On January 19, 2023, the U.S. government officially reached its debt limit. In a formal letter to Congress, Treasury Secretary Janet Yellen informed lawmakers that the Treasury Department would begin to take “extraordinary measures” in order to make the country’s loan payments until Congress reaches an agreement (source). Since taking a narrow majority in the 2022 midterm election, House Speaker Kevin McCarthy has been under pressure from his Republican colleagues to refuse to raise the debt ceiling without making cuts to the federal budget, complicating negotiations and leaving the future of the debt ceiling unclear.
What is the debt ceiling/debt limit? Just like you and I, the government has a budget. When the federal government spends more than it makes (primarily through taxes), it’s called a deficit. To pay for the difference, the federal government takes out loans. The Treasury Department is in charge of government borrowing. How does the government borrow money? They sell Treasury securities to investors. Essentially, a Treasury security is an IOU from the government. The Treasury says, “if you give me some money today, I’ll pay you back some greater amount later on,” and then uses that cash to pay off our debts. However, Congress sets a limit on how much the Treasury can borrow by law (source). This is known as the debt ceiling or debt limit. That’s why so much attention is on lawmakers throughout this process. Ultimately, it is up to Congress to decide whether the Treasury can borrow more to pay the government’s debts.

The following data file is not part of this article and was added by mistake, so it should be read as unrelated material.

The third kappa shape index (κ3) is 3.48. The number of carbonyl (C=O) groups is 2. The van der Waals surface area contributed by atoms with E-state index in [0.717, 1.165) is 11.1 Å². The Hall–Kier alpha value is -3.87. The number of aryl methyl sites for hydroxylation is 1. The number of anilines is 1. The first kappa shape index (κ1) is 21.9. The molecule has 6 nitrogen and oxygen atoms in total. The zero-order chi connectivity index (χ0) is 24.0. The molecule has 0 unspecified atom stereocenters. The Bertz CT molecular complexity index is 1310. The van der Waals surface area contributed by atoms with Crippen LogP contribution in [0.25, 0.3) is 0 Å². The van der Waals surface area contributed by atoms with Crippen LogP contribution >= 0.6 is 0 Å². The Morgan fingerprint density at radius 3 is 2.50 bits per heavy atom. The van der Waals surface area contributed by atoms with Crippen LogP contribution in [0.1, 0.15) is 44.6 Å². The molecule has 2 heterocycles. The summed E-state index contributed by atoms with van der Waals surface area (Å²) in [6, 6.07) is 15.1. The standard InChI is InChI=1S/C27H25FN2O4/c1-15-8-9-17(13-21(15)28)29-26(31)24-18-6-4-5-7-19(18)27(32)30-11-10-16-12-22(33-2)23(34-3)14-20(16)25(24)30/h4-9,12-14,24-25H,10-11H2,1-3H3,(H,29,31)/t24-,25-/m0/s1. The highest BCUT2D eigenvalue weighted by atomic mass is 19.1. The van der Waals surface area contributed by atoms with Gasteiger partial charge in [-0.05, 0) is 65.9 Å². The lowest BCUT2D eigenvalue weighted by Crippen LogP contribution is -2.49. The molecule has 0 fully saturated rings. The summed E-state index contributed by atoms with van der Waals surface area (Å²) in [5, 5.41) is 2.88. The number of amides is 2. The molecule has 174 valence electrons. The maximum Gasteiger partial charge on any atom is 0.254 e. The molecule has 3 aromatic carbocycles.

The debt limit has been a source of debate mainly due to ideological differences about government spending. As a result, members of Congress disagree on what to do about the debt limit. There are three options (source). One, raise the debt limit by a specific dollar amount, freeing the Treasury to borrow again. According to Federal Research Chairman Jerome Powell, “there is only one way forward here, and that is for Congress to raise the debt ceiling so that the United States can pay all of its obligations when due” (source). Two, suspend the debt limit for a specified period of time. During this time period, the Treasury can borrow, and at its conclusion, the new limit becomes the sum of the existing debt limit and the amount the Treasury borrowed during the suspension period. Suspending the limit buys Congress time to agree on a longer-term solution without forcing the Treasury to halt borrowing and risk defaulting on its loans. Three, get rid of the limit all together, preventing a future failure to raise the debt ceiling. In testimony to the U.S. House Committee on the Budget last month, Louise Sheiner of the Brookings Institution cited ineffectiveness at imposing fiscal discipline on Congress, negative consequences of future failures to raise the debt ceiling, and long-term economic challenges as key reasons to consider eliminating the debt limit entirely (source).
The bottom line is that as long as the debt limit remains at its current level or without suspension, the Department of the Treasury will eventually reach a point where it can no longer meet its financial obligations. Reaching this point could lead to a number of serious effects on the economy. Marc A. Thiessen, Senior Fellow at the American Enterprise Institute paints a bleak picture stating that “the stock market could plummet, interest rates could skyrocket, our national credit rating could be downgraded, millions of jobs could be lost and inflation could climb even further” (source). The truth is nobody really knows what would happen if Congress doesn’t raise the debt ceiling, but the verdict among experts is that nobody really wants to find out because it’s unprecedented and definitely negative.